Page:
Re:Where are the VLC devs (1)

sitkill (893183) | more than 2 years ago | (#37522176)

wow, I never knew about this. No wonder my VLC player on my ipad hasn't been updated in close to a year. :( I guess I should count my lucky stars that I got it when it was still legit.

Re:Where are the VLC devs (1)

gmon750 (1216394) | more than 2 years ago | (#37520200)

Way to go AC. Sling verbal insults at the very same people you want help from. Does that work method work for everything else in your life?

Re:Where are the VLC devs (2)

Synerg1y (2169962) | more than 2 years ago | (#37520272)

It's called a troll...

The non-troll way to say it would be "I'm so happy VLC is coming to the android, my life is complete and the sun is shining"

Contribute good code and people will thank you, crash their computer and they may have a few things to say, imagine that :)

I hadn't really thought about this... (2)

Maquis196 (535256) | more than 2 years ago | (#37519538)

Going from the N900 to the Galaxy S II when it turns up is going to be a culture shock, I honestly hadn't thought that video playback would be a concern.

RIP N900 :(

(Yes I'm a bitter fanboy)

Re:I hadn't really thought about this... (1)

Anonymous Coward | more than 2 years ago | (#37519628)

Playback is fine in my experience, the video player that comes on the Galaxy S 2 is fine for watching things and supports any format I've thrown at it (not sure if it's a stock Android thing or if Samsung has their own Video player, but it's separate to the Gallery app).

It has a fairly bad interface for selecting videos, but I just use the file manager to find them, then they load in the video player anyway.

Re:I hadn't really thought about this... (0)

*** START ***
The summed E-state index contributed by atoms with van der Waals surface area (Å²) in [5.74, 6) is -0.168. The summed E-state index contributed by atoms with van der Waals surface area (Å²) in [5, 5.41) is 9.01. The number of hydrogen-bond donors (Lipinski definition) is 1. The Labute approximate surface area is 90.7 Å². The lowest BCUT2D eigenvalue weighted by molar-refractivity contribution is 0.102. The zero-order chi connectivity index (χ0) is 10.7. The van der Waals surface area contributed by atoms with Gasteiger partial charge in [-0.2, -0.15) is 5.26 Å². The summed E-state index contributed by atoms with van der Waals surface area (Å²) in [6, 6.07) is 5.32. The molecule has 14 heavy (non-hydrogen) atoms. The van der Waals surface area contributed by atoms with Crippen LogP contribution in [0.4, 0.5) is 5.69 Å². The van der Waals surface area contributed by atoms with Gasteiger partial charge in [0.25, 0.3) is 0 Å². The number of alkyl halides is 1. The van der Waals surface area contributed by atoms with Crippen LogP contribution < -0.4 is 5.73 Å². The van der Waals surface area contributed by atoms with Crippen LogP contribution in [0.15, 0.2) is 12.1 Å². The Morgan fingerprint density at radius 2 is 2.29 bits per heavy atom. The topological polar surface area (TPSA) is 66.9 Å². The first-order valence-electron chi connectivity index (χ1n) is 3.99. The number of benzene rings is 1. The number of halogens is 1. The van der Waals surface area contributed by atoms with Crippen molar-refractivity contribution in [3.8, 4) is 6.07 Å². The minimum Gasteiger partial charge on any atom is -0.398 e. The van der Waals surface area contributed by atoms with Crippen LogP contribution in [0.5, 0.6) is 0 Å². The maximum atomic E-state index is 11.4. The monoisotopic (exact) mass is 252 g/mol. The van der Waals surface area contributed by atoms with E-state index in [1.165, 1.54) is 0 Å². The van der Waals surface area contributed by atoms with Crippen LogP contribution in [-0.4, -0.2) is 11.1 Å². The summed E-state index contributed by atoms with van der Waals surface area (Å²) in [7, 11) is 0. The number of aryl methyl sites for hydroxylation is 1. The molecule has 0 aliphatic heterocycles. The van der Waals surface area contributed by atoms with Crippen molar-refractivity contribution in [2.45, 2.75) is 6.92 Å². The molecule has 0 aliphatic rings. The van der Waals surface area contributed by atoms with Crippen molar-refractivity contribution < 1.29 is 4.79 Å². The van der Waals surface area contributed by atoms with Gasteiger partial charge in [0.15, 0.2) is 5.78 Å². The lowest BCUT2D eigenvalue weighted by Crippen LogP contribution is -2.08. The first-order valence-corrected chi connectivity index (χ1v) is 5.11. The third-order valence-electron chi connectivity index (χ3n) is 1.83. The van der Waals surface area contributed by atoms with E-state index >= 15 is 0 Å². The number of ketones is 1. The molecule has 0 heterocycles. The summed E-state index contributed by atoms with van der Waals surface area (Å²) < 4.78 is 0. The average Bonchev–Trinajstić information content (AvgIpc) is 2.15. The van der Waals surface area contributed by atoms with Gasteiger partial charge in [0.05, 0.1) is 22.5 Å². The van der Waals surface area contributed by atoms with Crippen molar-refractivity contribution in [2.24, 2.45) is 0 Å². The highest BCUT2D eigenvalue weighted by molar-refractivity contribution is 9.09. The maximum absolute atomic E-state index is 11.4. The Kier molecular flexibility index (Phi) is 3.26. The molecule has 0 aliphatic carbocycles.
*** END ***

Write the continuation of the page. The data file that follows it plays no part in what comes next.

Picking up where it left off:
Anonymous Coward | more than 2 years ago | (#37519902)

It's their own thing. Motoblur on my Atrix 4G only supports H.264 and a handful of audio codecs, Ogg Vorbis not amongst them.

Re:I hadn't really thought about this... (1)

cynyr (703126) | more than 2 years ago | (#37522078)

i wish people would qualify which level of the h264 spec they mean.

http://en.wikipedia.org/wiki/H.264/MPEG-4_AVC#Levels [wikipedia.org]
http://en.wikipedia.org/wiki/H.264/MPEG-4_AVC#Profiles [wikipedia.org]

please please stop assuming that when you say "H264" there is a single version. for example my old phone and PS3 did not share a level. My current phone (htc glacier) might share a level i haven't looked.

PS3 requires level 4.1 main or higher, and my old phone stopped around level 3.0 base

sorry rant over now...

Re:I hadn't really thought about this... (0)

Anonymous Coward | more than 2 years ago | (#37519670)

No matter what - it would be a culture shock. But that would be the case if you move to any other platform from N900.
But do not believe the FUD here. Android works perfectly fine with videos. This is clearly written by somebody who has to be told how to navigate a directory.

Re:I hadn't really thought about this... (1)

mea_culpa (145339) | more than 2 years ago | (#37520032)

Just download RockPlayer from the market. I've been using it over a year and it plays almost everything VLC does and it supports hardware acceleration if available. I use it mainly for SD divx TV shows and is perfect for these, plus it supports subtitles like VLC does. You don't need to buy it either, the unlimited trial version puts a small logo in the corner of the screen.